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Recent developments in pre-cured silicone products have increased the popularity of bridge seals as a method of sealing difficult joint configurations in remedial applications. Although these methods are compelling, ignorance of application methods results in excessive bids for esoteric designs, therefore it behooves the architect or engineer involved with remedial applications to understand application methods in order to control the cost of state-of-the-art designs. This paper provides an analysis of the design and implementation of three methods of creating bridge seals, “cast-in-place” using RTV sealants, pre-cured silicone materials, both extruded and transfer molded adhered with RTV silicone sealants, and hybrid methods using finished aluminum parts adhered with RTV silicone sealants. Comparisons are made which analyze the ability of each method to accommodate theoretical and actual stresses along with factors of cost and application which guide the selection of the appropriate method of bridge seal. Five case studies of installations in Denver, San Francisco, Oakland, Los Angeles and Laughlin, Nevada are reviewed for the criteria which instigated the selection of a bridge seal, along with factors of design and techniques of installation. Also included is a discussion of technologies for three-dimensional molded silicone parts that can provide an economical solution for complex intersections which experience a variety of stresses which may fail ordinary bridge joint methods.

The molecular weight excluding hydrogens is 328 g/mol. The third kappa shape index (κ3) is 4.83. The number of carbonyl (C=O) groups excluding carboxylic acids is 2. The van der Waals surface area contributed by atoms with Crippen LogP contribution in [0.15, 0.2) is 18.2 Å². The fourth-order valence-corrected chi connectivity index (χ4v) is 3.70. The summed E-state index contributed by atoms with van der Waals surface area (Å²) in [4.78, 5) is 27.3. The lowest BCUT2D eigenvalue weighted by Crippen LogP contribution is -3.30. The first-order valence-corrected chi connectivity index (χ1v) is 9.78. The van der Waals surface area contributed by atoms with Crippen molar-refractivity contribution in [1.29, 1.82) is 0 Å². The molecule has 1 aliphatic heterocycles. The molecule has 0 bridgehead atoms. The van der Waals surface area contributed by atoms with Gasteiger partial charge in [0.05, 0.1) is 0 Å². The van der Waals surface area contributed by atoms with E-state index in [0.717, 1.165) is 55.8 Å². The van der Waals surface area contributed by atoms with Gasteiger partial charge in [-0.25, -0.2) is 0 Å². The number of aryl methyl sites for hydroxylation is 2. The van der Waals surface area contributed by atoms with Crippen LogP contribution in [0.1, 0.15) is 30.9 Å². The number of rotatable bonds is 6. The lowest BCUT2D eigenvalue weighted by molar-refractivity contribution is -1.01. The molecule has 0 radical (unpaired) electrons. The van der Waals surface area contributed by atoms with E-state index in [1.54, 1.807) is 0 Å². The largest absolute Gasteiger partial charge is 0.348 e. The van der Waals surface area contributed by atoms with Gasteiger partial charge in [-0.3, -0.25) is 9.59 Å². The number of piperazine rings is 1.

bridge sealant joint, heat-cured extruded silicone, compression molding, RTV silicone, band-aid joint, splice plate
Vice President/Pacific Region - Director of Sealants, AMS Architectural Technologies, Inc., Lakewood, CA